I did not have my camera-phone on my belt. I just got a new smartphone yesterday, and it's bigger than the old phone and thus doesn't fit in the holster. I dashed inside and grabbed the phone off the desk. But by the time I got the phone unlocked and the camera app launched, the train was upon us, and the cars parked in the Fernley "house tracks" blocked most of the view.
Unlike the UP train, which is painted in UP colors, the BNSF train is all stainless-steel business cars. Lisa, who wasn't running to deal with cameras, got a much better view of the train.
I said, "We have to try and chase this train," and Lisa ran and got travelswithkuma while I rushed to the van and got it going. It was going to be a challenge, because the business train is allowed passenger train speeds (70 MPH). We had to hope that the Z train ahead of it might be leaving yellow signals behind it. We made as good a time as could be expected down to Hazen, but without luck. We got a brief glimpse of the train's rear end with spotlights for inspecting the tracks as we left Fernley, but we weren't able to catch up with it. Probably the only way we could have got ahead of it would have been to do as Lisa suggested and jump onto I-80 and roar up to the US-95 exit (we'd be cutting a corner; the rail route is longer but has better grades), but that's about 40 miles away from here and I still had Day Jobbe work to do.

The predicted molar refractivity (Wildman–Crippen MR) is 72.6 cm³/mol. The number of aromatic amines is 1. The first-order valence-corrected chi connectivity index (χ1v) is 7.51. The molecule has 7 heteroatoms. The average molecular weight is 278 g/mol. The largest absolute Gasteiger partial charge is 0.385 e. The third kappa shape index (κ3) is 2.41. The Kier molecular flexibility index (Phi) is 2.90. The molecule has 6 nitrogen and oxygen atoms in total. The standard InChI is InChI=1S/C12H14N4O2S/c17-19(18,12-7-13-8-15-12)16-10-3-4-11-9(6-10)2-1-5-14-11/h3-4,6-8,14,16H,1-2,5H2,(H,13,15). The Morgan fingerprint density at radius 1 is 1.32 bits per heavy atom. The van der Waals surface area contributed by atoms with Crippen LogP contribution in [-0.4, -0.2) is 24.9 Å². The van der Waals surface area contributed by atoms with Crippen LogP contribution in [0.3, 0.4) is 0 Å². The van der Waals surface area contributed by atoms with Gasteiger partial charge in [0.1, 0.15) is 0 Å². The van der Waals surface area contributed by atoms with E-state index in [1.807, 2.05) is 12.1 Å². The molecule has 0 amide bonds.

After we returned home from our fruitless train chase, I configured the new smartphone with one-button access (even when locked) to the camera. I also need to go buy a case for the phone, hopefully one with a belt holster.